The Myth of Modernism and Twentieth Century Literature, by Bernard Bergonzi. New York: St. Martin's Press. 216 pp. $27.50. Modernism's myth consists largely of the modern writer's tendency to deny, disguise, or conceal what truly influenced him, so that he may exaggerate the extent of his originality, or at the very least, claim that he was influenced by a less obvious, more exotic tradition than his fellow writers. (Thus, Ezra Pound claimed to have been influenced by Chinese poetry.)
Bernard Bergonzi's sensitivity to the modernist myth does not diminish his interest in -- or appreciation of -- modernism. A professor of English at the University of Warwick (England), and the author of books on Anthony Powell, T. S. Eliot, Gerard Manley Hopkins, and literature of the 1930s, Bergonzi has compiled from his briefer writings of the past 15 years a set of essays on subjects ranging from the nostalgic allure of ``The Bloomsbury Pastoral'' to the latest twist and turn of England's leading literary Marxist theoretician in ``The Terry Eagleton Story.''
The pleasure of reading Bergonzi is not so much like the excitement felt on hearing a brilliant speaker expound new theories as it is like the satisfaction that comes from a good conversation with a friend after the speaker has spoken. Written in a lively, urbane style that will appeal to many readers, from interested amateurs to full-fledged literati, these essays display a penetrating wit and a firm grasp of the specific that we might not have expected from the book's grandiloquently vague title.
Although the pieces were written for different publications on different occasions, and although Bergonzi's views are not always consistent, the total effect is remarkably cohesive. An essay on Wyndham Lewis's offensive opinions modulates smoothly into one on Ezra Pound, and thence to another on Pound and Donald Davie. Bergonzi's astute discussion of Davie's ambivalent admiration for Pound (who was, as the critic Harold Bloom would put it, Davie's main influence, or precursor) is followed by an examination of a similar relationship between the critic F. R. Leavis and his precursor, T. S. Eliot.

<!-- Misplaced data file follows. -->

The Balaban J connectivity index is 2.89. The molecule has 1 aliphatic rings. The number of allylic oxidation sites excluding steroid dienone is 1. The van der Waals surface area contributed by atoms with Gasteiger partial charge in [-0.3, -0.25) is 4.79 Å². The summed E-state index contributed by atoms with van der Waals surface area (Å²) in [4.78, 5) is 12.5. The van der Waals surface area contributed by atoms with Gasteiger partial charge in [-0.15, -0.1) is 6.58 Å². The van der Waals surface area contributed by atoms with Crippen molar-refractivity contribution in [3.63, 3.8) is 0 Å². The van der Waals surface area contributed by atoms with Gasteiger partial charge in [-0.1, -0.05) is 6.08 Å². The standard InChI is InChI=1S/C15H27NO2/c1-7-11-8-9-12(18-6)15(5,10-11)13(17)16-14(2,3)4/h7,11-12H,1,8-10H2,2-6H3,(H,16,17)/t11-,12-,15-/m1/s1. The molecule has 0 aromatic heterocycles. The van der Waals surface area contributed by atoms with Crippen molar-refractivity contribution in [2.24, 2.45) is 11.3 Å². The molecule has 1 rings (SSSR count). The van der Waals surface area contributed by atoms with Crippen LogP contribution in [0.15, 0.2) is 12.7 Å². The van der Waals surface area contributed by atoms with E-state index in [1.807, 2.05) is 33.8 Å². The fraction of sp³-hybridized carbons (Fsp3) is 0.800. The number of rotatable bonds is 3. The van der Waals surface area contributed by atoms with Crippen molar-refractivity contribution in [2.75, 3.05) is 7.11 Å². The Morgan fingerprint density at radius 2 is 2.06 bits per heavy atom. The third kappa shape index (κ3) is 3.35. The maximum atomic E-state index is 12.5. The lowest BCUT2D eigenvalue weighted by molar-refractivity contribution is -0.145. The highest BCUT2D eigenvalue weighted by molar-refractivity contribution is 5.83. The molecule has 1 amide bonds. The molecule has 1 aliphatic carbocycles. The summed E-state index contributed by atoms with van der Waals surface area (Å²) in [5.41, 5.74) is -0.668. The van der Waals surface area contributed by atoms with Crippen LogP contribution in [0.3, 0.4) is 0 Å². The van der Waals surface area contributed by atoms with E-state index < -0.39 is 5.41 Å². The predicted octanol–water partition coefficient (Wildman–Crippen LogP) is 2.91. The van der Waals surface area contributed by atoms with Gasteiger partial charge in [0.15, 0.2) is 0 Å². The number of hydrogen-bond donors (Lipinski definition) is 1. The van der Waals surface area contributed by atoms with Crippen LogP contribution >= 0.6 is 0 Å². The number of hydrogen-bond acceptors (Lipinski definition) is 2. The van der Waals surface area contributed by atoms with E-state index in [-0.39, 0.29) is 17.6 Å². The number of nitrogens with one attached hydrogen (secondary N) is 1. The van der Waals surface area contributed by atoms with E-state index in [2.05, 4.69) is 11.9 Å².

Next, Bergonzi tackles with exemplary judiciousness that much-debated question of whether the late T. S. Eliot of ``The Four Quartets,'' speaking in his ``public'' voice, is preferable to the early, more ``personal'' Eliot of ``The Wasteland.'' Bergonzi's fondness for bifurcation also makes him an illuminating guide to the comparable careers and comparative merits of critic-poet Donald Davie and poet-critic Philip Larkin, who, like a pair of fraternal twins, seem more different the more one knows of them.
A similar juxtaposition -- Graham Greene and Evelyn Waugh -- opens Bergonzi's sympathetic, yet discerning, consideration of ``The Catholic Novel.'' And, in his final essay, ``The Terry Eagleton Story,'' Bergonzi discusses, amid much else, the effect of Eagleton's Roman Catholic upbringing on his Marxist thought.
As even this incomplete inventory suggests, Bergonzi is not afraid to deal with frequently handled topics, where the risk of saying the obvious is very high. And, often enough, what he says is obvious, but is also just the sort of ``obvious'' thing that has been staring us in the face without our noticing it. For a critic, this ability to travel down much-traveled roads without getting caught in the rut of old arguments is almost as valuable as the ability to venture into uncharted territory: for the general reader, perhaps even more valuable. Certainly, we owe a debt of gratitude to a critic who takes central issues and formulates them thoughtfully, memorably, and engagingly, leaving us with ideas and insights that endure long after we have put ``The Myth of Modernism and Twentieth Century Literature'' back on the shelf and ungratefully forgotten where we first encountered them.